| November 13, 2017
What really makes an iconic brand?
A while back I came across a presentation given by Douglas Holt, the man who wrote the book on iconic brands. In the presentation Holt makes a distinction between “better mousetraps” and “cultural innovators” and seems to imply the latter are somehow better. However, a quick look at BrandZ finds better mousetraps are far more valuable.
Researching my own presentation on iconic brands I found Holt’s presentation titled “How to Build an Iconic Brand” on Slideshare. After defining an iconic brand as a powerful cultural symbol he lists Google, Facebook and Apple as iconic simply because they provide much “Better Mousetraps.” He then lists Nike, Starbucks, Coca-Cola, Dove, Jack Daniel’s, Ben & Jerry’s, Levis and, of course, Marlboro as cultural innovators. Holt then concentrates his attention on the cultural innovators demonstrating how they champion an ideology to become part of the cultural landscape.
I find the distinction between cultural innovators and technological innovators to be a bit misleading. After all, I think most of us would agree that Google, Facebook and Apple are iconic brands. And they are successful because they address a very real societal tension. Google addresses the need to sift through vast quantities of content to find something relevant. Facebook addresses the need to connect with friends and family separated by geography. Apple addresses the need for technology to be simple and intuitive to use.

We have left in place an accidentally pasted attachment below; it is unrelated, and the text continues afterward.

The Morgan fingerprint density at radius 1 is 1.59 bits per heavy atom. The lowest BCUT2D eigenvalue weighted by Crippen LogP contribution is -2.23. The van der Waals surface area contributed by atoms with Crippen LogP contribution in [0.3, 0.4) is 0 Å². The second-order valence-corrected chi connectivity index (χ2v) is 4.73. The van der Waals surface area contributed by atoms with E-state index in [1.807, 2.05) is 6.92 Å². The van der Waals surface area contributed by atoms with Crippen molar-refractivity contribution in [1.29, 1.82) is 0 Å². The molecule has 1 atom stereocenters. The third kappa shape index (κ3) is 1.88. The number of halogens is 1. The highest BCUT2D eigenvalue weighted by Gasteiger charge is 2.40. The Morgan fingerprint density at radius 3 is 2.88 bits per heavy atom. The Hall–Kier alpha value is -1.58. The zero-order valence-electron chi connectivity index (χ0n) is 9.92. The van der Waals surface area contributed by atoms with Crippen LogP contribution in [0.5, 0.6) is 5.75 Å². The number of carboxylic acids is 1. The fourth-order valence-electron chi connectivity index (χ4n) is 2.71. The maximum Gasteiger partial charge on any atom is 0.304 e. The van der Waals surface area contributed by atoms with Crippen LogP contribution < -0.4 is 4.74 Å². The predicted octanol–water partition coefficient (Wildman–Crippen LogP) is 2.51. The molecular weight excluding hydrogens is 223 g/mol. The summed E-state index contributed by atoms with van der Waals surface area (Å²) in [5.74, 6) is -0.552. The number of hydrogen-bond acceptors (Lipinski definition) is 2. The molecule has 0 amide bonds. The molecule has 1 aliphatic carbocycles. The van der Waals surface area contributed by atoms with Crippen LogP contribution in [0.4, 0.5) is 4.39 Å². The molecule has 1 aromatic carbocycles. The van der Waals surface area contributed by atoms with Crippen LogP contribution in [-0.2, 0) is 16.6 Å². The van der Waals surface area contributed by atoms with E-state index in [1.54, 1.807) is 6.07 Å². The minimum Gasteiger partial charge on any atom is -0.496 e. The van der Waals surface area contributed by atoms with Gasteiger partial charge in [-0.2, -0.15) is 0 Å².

I would argue that the “Better Moustraps” are probably more powerful cultural symbols than most of the other brands Holt defines as cultural innovators. Furthermore, if we look at the BrandZ Top 100 Most Valuable Brands data the better mousetraps are worth more than all Holt’s cultural innovators combined. Instead of championing an ideology the better mousetraps have change the world and created new ways to meet people’s modern day needs. For other iconic brands that have succeeded in a similar fashion look no further than Amazon, WeChat or Tencent.
In his presentation Holt states,
“Iconic brands don’t tell people what they stand for. Rather, they create myths—they act in compelling ways to dramatize their ideology. They tell stories with implicit ideological meaning (myths) that make an emotional connection with the audience.”
Creating stories is a powerful way for many established brands to make a difference in a well-established category but if actions speak louder than words meaningful innovation which addresses unrecognized or unmet needs will always be more powerful. Maybe Holt should simply have said act in compelling ways? And as to myths, look no further than the belief that Apple is simple and easy to use. I wonder how long that myth will last? Please share your thoughts.